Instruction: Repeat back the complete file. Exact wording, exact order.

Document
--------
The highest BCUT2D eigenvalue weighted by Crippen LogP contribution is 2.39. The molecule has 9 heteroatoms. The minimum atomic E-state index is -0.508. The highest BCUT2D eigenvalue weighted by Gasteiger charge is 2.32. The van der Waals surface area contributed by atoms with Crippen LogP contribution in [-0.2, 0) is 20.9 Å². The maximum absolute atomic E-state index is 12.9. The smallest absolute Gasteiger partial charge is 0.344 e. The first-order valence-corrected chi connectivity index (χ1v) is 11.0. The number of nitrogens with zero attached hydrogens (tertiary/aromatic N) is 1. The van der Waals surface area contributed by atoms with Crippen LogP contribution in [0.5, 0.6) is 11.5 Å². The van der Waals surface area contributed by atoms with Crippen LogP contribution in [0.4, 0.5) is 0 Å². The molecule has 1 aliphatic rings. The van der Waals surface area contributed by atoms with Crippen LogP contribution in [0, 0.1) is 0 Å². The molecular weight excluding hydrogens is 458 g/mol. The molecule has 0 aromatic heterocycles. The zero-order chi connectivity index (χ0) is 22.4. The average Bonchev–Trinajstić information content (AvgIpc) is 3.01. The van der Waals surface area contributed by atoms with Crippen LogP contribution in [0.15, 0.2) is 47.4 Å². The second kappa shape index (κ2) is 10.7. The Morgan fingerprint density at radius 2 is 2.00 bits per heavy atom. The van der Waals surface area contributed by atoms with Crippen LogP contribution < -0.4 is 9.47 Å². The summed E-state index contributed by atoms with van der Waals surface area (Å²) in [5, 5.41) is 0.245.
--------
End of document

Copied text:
The highest BCUT2D eigenvalue weighted by Crippen LogP contribution is 2.39. The molecule has 9 heteroatoms. The minimum atomic E-state index is -0.508. The highest BCUT2D eigenvalue weighted by Gasteiger charge is 2.32. The van der Waals surface area contributed by atoms with Crippen LogP contribution in [-0.2, 0) is 20.9 Å². The maximum absolute atomic E-state index is 12.9. The smallest absolute Gasteiger partial charge is 0.344 e. The first-order valence-corrected chi connectivity index (χ1v) is 11.0. The number of nitrogens with zero attached hydrogens (tertiary/aromatic N) is 1. The van der Waals surface area contributed by atoms with Crippen LogP contribution in [0.5, 0.6) is 11.5 Å². The van der Waals surface area contributed by atoms with Crippen LogP contribution in [0.4, 0.5) is 0 Å². The molecule has 1 aliphatic rings. The van der Waals surface area contributed by atoms with Crippen LogP contribution in [0, 0.1) is 0 Å². The molecular weight excluding hydrogens is 458 g/mol. The molecule has 0 aromatic heterocycles. The zero-order chi connectivity index (χ0) is 22.4. The average Bonchev–Trinajstić information content (AvgIpc) is 3.01. The van der Waals surface area contributed by atoms with Crippen LogP contribution in [0.15, 0.2) is 47.4 Å². The second kappa shape index (κ2) is 10.7. The Morgan fingerprint density at radius 2 is 2.00 bits per heavy atom. The van der Waals surface area contributed by atoms with Crippen LogP contribution < -0.4 is 9.47 Å². The summed E-state index contributed by atoms with van der Waals surface area (Å²) in [5, 5.41) is 0.245.